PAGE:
Russia's Rosneft has acquired Armenia's Petrol Market, a chain of petrol filling stations, for $40mn, according to Arka news agency.
The deal was finalised in August, and the takeover took place in November.
Rosneft is the largest oil and gas company in Russia, and is owned by the Russian goverment through Rosneftgaz (69.5%) and by BP (19.75%). The rest of shares are traded on the Russian stock exchange market.
Russian companies like Gazprom own large stakes in many of Armenia's important companies, and the country overall is highly dependent on Russia for investment, trade, remittances and defence. According to Annie Jafalian, author of "Reassessing Security in the South Caucasus", "the Armenian government ceded to Russian companies a significant part of the country's economic assets in debt-for-equity swaps. In its efforts to cancel its debt and moderate Russian gas prices, Armenia thus became a hostage to Russian capital. But Russian investments were delayed and have remained relatively low."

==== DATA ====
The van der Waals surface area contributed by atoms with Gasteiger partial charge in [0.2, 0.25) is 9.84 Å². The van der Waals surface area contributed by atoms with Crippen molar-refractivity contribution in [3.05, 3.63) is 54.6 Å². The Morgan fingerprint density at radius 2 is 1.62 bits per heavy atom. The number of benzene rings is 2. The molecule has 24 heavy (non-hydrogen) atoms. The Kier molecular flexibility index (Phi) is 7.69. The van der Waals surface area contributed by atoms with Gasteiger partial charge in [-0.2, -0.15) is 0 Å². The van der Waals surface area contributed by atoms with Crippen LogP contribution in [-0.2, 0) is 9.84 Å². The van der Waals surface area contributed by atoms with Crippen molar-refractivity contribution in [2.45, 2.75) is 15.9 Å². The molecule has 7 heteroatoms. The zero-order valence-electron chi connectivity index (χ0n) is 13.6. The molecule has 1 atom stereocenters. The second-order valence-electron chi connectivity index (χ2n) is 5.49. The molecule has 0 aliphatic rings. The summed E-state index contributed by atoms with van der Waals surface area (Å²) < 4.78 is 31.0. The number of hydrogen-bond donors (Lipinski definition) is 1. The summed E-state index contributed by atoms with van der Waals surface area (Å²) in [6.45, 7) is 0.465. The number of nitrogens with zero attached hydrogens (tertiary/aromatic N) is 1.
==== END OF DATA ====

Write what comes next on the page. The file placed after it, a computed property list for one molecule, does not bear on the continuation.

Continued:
Armenia's dependence on Russia complicates its relations with other neighbours, such as Iran. As the sanctions on Iran are being eased and will eventually be lifted, Armenia could benefit from higher trade and investment with its southern neighbour, but Russia is likely to block those collaborations that affect its own interests in Armenia.
Due to the fact that Armenia's borders with Azerbaijan and Turkey have remained closed for over two decades over the breakaway region of Nagorno-Karabakh, enhancing trade with Georgia and Iran are the country's best opportunities to diversify its commercial relations away from Russia.
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